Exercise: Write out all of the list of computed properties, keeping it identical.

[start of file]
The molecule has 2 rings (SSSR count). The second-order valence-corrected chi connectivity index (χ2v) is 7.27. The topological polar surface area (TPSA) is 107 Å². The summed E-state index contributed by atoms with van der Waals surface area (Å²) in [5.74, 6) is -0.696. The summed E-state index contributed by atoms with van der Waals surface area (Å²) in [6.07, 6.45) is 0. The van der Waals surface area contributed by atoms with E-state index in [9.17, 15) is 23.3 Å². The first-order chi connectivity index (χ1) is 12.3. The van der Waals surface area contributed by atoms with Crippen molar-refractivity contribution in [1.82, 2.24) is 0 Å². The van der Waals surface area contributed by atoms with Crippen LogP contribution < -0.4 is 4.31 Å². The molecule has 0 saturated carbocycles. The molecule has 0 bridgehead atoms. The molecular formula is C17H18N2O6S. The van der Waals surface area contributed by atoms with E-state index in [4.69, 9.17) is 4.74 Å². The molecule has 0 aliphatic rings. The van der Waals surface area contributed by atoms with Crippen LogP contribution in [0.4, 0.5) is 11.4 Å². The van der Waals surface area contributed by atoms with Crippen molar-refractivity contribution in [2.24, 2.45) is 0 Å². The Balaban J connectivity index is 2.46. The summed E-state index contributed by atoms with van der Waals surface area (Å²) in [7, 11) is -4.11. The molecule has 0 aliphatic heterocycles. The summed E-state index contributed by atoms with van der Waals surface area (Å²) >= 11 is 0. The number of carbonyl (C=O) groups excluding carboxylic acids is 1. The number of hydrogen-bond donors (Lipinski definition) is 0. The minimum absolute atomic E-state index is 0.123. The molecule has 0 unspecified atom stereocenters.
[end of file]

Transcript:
The molecule has 2 rings (SSSR count). The second-order valence-corrected chi connectivity index (χ2v) is 7.27. The topological polar surface area (TPSA) is 107 Å². The summed E-state index contributed by atoms with van der Waals surface area (Å²) in [5.74, 6) is -0.696. The summed E-state index contributed by atoms with van der Waals surface area (Å²) in [6.07, 6.45) is 0. The van der Waals surface area contributed by atoms with E-state index in [9.17, 15) is 23.3 Å². The first-order chi connectivity index (χ1) is 12.3. The van der Waals surface area contributed by atoms with Crippen molar-refractivity contribution in [1.82, 2.24) is 0 Å². The van der Waals surface area contributed by atoms with Crippen LogP contribution < -0.4 is 4.31 Å². The molecule has 0 saturated carbocycles. The molecule has 0 bridgehead atoms. The molecular formula is C17H18N2O6S. The van der Waals surface area contributed by atoms with E-state index in [4.69, 9.17) is 4.74 Å². The molecule has 0 aliphatic rings. The van der Waals surface area contributed by atoms with Crippen LogP contribution in [0.4, 0.5) is 11.4 Å². The van der Waals surface area contributed by atoms with Crippen molar-refractivity contribution in [2.24, 2.45) is 0 Å². The Balaban J connectivity index is 2.46. The summed E-state index contributed by atoms with van der Waals surface area (Å²) in [7, 11) is -4.11. The molecule has 0 aliphatic heterocycles. The summed E-state index contributed by atoms with van der Waals surface area (Å²) >= 11 is 0. The number of carbonyl (C=O) groups excluding carboxylic acids is 1. The number of hydrogen-bond donors (Lipinski definition) is 0. The minimum absolute atomic E-state index is 0.123. The molecule has 0 unspecified atom stereocenters.